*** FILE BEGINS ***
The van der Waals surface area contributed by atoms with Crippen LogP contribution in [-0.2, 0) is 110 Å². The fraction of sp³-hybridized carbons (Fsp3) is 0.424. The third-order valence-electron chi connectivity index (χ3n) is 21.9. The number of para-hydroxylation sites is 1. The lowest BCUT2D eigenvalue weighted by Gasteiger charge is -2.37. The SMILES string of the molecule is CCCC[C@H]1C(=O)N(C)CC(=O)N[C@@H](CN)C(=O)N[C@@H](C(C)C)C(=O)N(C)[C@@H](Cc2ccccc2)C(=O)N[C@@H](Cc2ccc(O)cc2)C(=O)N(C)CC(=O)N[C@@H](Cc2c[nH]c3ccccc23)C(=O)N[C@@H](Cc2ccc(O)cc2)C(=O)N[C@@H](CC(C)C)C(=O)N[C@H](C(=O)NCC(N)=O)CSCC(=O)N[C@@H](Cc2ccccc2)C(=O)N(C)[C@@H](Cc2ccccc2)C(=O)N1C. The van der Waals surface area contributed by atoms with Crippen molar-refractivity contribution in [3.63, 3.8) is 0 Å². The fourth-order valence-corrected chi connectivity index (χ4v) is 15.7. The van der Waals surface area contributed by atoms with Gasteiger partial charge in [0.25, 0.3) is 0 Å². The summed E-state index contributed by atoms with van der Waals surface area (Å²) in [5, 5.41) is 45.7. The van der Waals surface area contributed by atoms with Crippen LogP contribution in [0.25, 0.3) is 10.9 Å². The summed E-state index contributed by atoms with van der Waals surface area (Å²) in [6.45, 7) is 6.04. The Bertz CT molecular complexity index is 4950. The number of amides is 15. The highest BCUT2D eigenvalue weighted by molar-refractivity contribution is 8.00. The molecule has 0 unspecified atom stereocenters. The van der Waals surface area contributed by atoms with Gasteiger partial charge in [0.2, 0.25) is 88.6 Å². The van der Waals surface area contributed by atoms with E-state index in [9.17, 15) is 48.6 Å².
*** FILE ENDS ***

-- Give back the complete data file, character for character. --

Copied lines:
The van der Waals surface area contributed by atoms with Crippen LogP contribution in [-0.2, 0) is 110 Å². The fraction of sp³-hybridized carbons (Fsp3) is 0.424. The third-order valence-electron chi connectivity index (χ3n) is 21.9. The number of para-hydroxylation sites is 1. The lowest BCUT2D eigenvalue weighted by Gasteiger charge is -2.37. The SMILES string of the molecule is CCCC[C@H]1C(=O)N(C)CC(=O)N[C@@H](CN)C(=O)N[C@@H](C(C)C)C(=O)N(C)[C@@H](Cc2ccccc2)C(=O)N[C@@H](Cc2ccc(O)cc2)C(=O)N(C)CC(=O)N[C@@H](Cc2c[nH]c3ccccc23)C(=O)N[C@@H](Cc2ccc(O)cc2)C(=O)N[C@@H](CC(C)C)C(=O)N[C@H](C(=O)NCC(N)=O)CSCC(=O)N[C@@H](Cc2ccccc2)C(=O)N(C)[C@@H](Cc2ccccc2)C(=O)N1C. The van der Waals surface area contributed by atoms with Crippen molar-refractivity contribution in [3.63, 3.8) is 0 Å². The fourth-order valence-corrected chi connectivity index (χ4v) is 15.7. The van der Waals surface area contributed by atoms with Gasteiger partial charge in [0.25, 0.3) is 0 Å². The summed E-state index contributed by atoms with van der Waals surface area (Å²) in [5, 5.41) is 45.7. The van der Waals surface area contributed by atoms with Crippen LogP contribution in [0.25, 0.3) is 10.9 Å². The summed E-state index contributed by atoms with van der Waals surface area (Å²) in [6.45, 7) is 6.04. The Bertz CT molecular complexity index is 4950. The number of amides is 15. The highest BCUT2D eigenvalue weighted by molar-refractivity contribution is 8.00. The molecule has 0 unspecified atom stereocenters. The van der Waals surface area contributed by atoms with Gasteiger partial charge in [0.2, 0.25) is 88.6 Å². The van der Waals surface area contributed by atoms with E-state index in [9.17, 15) is 48.6 Å².